How to find your first finance hire
Anecdotes and customer conversations no longer tell the entirety of your business story. You need help!
It’s finally time to hire your first finance person. (Don’t know when that is? Start here.)
Your first finance hire is not an accountant. Everything back-office should be outsourced.
They’re also not the grey-haired, seen-it-all CFO. That’s overkill.
Your first finance hire is solving the multivariate equation of your business. They’re organizing your business around frameworks and parsing apart every step with analysis.
Therefore, your first finance hire is an analyst at heart.
For your first hire, you need someone who is willing to get their hands dirty with data. They’re willing to get dangerous and learn how to get into a SQL data warehouse. They might even be willing to learn some scripting languages (i.e. python) to automate their analysis and not be a drain on engineering.
And yet, you also don’t want too junior of an analyst. You want someone who can develop their own opinions and approach every analysis with an extreme level of ownership - as if they’re the CEO.
From my experience, here’s a rough outline of where to find folks who make for great first-finance hires.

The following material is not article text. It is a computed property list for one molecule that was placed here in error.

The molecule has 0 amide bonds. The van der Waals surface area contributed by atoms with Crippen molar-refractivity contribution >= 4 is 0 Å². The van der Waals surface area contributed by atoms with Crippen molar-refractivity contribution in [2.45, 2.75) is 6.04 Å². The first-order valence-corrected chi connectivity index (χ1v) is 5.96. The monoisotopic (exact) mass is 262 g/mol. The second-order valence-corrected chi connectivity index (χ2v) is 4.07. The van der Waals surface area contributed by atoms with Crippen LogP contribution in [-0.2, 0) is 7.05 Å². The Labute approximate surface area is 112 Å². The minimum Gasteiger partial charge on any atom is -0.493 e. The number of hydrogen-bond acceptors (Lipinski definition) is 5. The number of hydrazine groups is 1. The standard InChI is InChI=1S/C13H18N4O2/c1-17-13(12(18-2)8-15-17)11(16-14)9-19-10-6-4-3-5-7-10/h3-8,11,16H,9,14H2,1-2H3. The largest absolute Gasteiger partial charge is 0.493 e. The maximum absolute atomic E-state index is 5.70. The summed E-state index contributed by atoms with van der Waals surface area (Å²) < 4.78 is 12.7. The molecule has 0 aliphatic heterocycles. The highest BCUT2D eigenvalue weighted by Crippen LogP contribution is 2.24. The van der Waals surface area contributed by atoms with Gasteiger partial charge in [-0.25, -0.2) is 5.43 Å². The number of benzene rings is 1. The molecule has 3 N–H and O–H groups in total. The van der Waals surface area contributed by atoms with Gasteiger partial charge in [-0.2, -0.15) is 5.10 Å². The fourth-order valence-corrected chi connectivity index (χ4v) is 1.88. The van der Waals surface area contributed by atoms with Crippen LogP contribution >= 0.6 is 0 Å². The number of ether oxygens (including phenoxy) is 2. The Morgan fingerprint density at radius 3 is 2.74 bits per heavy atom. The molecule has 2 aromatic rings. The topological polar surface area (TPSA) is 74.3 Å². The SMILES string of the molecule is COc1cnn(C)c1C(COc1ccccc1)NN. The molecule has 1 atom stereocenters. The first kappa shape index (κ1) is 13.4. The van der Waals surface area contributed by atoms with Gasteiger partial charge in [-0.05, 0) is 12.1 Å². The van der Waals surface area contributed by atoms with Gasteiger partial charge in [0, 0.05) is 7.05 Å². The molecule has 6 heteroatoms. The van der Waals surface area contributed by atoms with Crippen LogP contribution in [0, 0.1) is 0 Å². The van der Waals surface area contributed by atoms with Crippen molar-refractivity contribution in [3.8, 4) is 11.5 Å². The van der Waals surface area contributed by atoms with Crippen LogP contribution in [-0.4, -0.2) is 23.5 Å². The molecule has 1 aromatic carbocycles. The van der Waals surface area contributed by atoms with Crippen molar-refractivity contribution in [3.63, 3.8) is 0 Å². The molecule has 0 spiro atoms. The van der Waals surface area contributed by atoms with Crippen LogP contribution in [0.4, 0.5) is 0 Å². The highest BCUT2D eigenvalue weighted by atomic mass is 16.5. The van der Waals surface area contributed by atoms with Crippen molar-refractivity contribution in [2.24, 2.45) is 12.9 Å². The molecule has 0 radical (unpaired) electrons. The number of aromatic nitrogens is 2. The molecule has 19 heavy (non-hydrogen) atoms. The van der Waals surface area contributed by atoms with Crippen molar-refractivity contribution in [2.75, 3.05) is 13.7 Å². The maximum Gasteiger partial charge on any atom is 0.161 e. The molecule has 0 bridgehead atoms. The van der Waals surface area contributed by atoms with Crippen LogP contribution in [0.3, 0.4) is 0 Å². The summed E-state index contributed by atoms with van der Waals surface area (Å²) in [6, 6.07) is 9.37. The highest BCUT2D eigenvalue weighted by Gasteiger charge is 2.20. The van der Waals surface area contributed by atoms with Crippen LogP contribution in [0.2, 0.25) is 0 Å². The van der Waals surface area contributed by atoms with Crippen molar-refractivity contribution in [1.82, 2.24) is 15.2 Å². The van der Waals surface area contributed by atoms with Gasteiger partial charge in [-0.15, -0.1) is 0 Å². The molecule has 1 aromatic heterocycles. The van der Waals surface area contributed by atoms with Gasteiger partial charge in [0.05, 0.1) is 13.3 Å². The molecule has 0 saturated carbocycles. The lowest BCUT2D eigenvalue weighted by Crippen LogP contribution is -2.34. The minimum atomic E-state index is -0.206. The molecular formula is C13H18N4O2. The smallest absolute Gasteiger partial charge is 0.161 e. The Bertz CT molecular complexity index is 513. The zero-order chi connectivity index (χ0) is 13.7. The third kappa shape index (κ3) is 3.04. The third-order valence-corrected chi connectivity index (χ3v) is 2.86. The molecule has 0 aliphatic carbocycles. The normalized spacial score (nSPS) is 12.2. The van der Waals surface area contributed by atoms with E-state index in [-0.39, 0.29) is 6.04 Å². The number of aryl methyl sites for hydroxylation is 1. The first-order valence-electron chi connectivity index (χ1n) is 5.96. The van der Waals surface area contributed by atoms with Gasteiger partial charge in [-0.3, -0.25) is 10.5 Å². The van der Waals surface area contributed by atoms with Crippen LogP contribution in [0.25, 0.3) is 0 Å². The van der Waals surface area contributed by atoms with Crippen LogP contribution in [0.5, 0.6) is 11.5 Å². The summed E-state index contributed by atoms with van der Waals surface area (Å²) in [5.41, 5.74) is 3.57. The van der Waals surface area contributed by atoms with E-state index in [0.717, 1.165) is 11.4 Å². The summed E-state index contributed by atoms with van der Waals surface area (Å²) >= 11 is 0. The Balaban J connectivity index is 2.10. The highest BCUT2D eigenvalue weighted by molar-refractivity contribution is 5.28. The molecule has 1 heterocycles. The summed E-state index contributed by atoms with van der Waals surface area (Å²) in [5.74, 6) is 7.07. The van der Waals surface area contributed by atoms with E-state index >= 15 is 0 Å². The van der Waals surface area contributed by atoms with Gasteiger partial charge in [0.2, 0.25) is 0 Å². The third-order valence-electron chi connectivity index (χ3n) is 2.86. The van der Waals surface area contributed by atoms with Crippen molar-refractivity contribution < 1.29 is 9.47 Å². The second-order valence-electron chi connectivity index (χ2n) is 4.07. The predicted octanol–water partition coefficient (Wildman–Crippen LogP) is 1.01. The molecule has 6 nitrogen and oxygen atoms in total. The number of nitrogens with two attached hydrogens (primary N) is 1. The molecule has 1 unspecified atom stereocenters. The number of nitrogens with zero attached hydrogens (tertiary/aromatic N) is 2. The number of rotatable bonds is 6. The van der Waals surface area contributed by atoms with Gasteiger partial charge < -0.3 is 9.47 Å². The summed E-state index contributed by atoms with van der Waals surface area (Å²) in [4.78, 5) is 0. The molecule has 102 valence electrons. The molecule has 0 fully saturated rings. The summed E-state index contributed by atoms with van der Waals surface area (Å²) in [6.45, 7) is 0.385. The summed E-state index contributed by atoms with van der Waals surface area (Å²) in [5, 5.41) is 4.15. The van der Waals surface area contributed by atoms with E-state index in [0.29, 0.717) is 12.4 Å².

Look for someone who started their career in banking, management consulting, or large company finance roles. This is a foundation for folks who can build a model, communicate effectively, learn quickly, work hard, and understand a business.
Next, look for folks who transitioned into mid-size startup finance teams. They’re seeing the awkward, teenage phase of company building - when the systems are still being developed, the business is still rapidly experimenting, and they’ve gotten a feel for the types of frameworks important for early-stage companies. Most importantly, they’re able to look around the corner at least one step.
Practically, make a list of companies that you admire and have comparable business models (e.g. SaaS, eCommerce, Marketplace). As a rough rule of thumb, think of folks working at companies in the $40-$100M ARR/Revenue range. Then look for folks with titles like Senior Finance Analyst, Finance Manager, and Senior Finance Manager. Those are prime grounds from which to pluck your first finance hire. Many of them are eager to build from scratch!
Finally, as you start to build your pipeline, remember that interviewing analysts successfully is a direct function of how analytical you are during that interview. In fact, here's the most important question I use to screen for great analysts.
After you’ve made the hire, here are a few lessons I’ve learned to help your finance scale as a leader.
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